Vevo Purchases ShowYou But Will It Seize The Opportunity?
Vevo's recent purchase of ShowYou has the industry abuzz as to whether this could potentially signal Vevo's entrance into the subscription world. Mark Mulligan asks what a company like ShowYou has to offer Vevo, and what sort of subscription model Vevo may use.
Guest Post by Mark Mulligan on Midia
Vevo has acquired video curation/discovery platform ShowYou. There’s a lot of talk about how this could preface a move into subscriptions for Vevo, given that ShowYou launched subscription functionality back in October 2014, and that’s probably right but there’s not too much about the company that makes it look like a big catch for Vevo. In fact this feels more like an aqua-hire of start up that failed to live up to expectations than a many-multiples-acquisition of a bright new thing.
Fundamentally ShowYou is a site where you can watch YouTube videos. There isn’t that much to set it apart from ocean of similar sites that plug into YouTube’s API to create their own viewing destinations on the back of YouTube’s content (which isn’t always even YouTube’s own content). The ShowYou team will undoubtedly argue that the secret sauce is the way in which is surfaces videos and the Flipboard-like way it presents them. But Vevo doesn’t really need much help surfacing videos. Most labels agree that Vevo does a good job of ensuring viewers watch more music videos rather than other YouTube content. (Which by the way creates an interesting tension with its host platform YouTube).
Standard Freemium Doesn’t Work In Vevo Or YouTube
What ShowYou does have, is its relatively limited real world experience of launching subscription channels, albeit with modest success. The skills and experience of the team in this context are what provide Vevo with their asset. What Vevo needs to do now though is get the team to push the boundaries, to think outside of the current subscription box. If Vevo is serious about generating premium income it cannot simply think in standard freemium terms of converting a small percentage of its total audience to a standard price point. Just as YouTube found with Music Key, dropping a freemium music subscription into a free video environment not only doesn’t work, it misses the point. People use YouTube and Vevo because:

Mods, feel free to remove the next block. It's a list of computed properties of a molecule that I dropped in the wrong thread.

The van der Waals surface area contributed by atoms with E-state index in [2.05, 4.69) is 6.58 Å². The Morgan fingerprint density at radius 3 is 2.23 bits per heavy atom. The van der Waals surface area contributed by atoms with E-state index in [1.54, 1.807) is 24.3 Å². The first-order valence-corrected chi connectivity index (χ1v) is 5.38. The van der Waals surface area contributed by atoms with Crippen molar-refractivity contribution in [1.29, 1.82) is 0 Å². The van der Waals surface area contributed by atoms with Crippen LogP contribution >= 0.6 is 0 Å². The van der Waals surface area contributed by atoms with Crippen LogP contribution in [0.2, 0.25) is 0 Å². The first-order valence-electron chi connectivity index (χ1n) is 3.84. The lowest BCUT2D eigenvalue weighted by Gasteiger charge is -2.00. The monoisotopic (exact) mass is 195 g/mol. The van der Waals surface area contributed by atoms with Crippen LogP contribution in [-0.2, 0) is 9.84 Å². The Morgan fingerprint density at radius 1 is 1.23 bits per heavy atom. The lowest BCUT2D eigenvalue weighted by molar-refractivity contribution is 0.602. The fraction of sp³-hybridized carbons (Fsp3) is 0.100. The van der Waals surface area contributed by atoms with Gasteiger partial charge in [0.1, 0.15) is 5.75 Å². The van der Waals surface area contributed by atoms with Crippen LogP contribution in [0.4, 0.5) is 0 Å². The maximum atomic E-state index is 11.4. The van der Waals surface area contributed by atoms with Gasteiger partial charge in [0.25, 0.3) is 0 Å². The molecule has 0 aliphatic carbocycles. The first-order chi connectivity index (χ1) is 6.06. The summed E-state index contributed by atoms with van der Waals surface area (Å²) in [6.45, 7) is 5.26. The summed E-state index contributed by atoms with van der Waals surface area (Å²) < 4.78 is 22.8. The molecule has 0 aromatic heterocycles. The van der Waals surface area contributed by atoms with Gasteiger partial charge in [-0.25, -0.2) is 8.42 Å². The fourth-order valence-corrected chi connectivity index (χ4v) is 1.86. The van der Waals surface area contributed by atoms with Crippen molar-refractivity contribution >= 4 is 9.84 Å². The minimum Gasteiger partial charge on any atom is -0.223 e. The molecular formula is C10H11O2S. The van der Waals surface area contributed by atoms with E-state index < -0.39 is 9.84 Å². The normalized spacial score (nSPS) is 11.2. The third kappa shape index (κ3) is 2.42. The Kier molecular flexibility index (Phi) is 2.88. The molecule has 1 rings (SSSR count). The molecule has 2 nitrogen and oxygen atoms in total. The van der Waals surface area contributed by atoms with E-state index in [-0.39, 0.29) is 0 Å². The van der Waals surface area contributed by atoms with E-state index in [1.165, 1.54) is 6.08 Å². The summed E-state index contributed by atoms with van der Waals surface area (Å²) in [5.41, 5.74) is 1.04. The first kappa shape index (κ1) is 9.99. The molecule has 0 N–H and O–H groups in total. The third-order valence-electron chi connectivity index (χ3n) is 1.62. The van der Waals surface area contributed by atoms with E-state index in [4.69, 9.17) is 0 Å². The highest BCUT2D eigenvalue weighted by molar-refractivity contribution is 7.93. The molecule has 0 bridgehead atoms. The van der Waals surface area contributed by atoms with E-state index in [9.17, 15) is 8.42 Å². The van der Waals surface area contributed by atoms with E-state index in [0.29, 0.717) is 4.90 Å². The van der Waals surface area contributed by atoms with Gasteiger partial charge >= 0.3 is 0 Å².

a) They want free stuff
b) They want to watch stuff
Separating one from the other though is no easy task. Especially because of the ubiquitous availability of alternatives. For example, should Vevo put a video behind a paywall it will be no time at all before a version has appeared within YouTube. Furthermore the fact that ad blockers and YouTube rippers are so heavily used by Vevo and YouTube loyalists means that simply stripping out the ads isn’t enough either.
The Artist Channel Bundle
Rather than just think about how to put a paywall around what it has already got, Vevo needs to think about what new content it can create for a subscription and then how it can best productise that. A $9.99 subscription simply isn’t going to fly. But cheap subscriptions (e.g. $3.99 a month) and micro transaction products (e.g. Weekend Pass) will. The most exciting opportunity though is for artist channel subscriptions. As long as they are done right. ShowYou wanted to create a portfolio of channels almost like a next generation cable subscription bundle. If Vevo can take this model and allow users to pick and mix a selection of artist channels, and crucially, swap in and out with ease, then it might be onto something. For example, a 10 artist channel bundle for $5.99 gives the user 10 artist channel slots that s/he can swap around every month.
This is the sort of thinking that the music subscription market really needs right now. Let’s hope Vevo is about to rise to that challenge.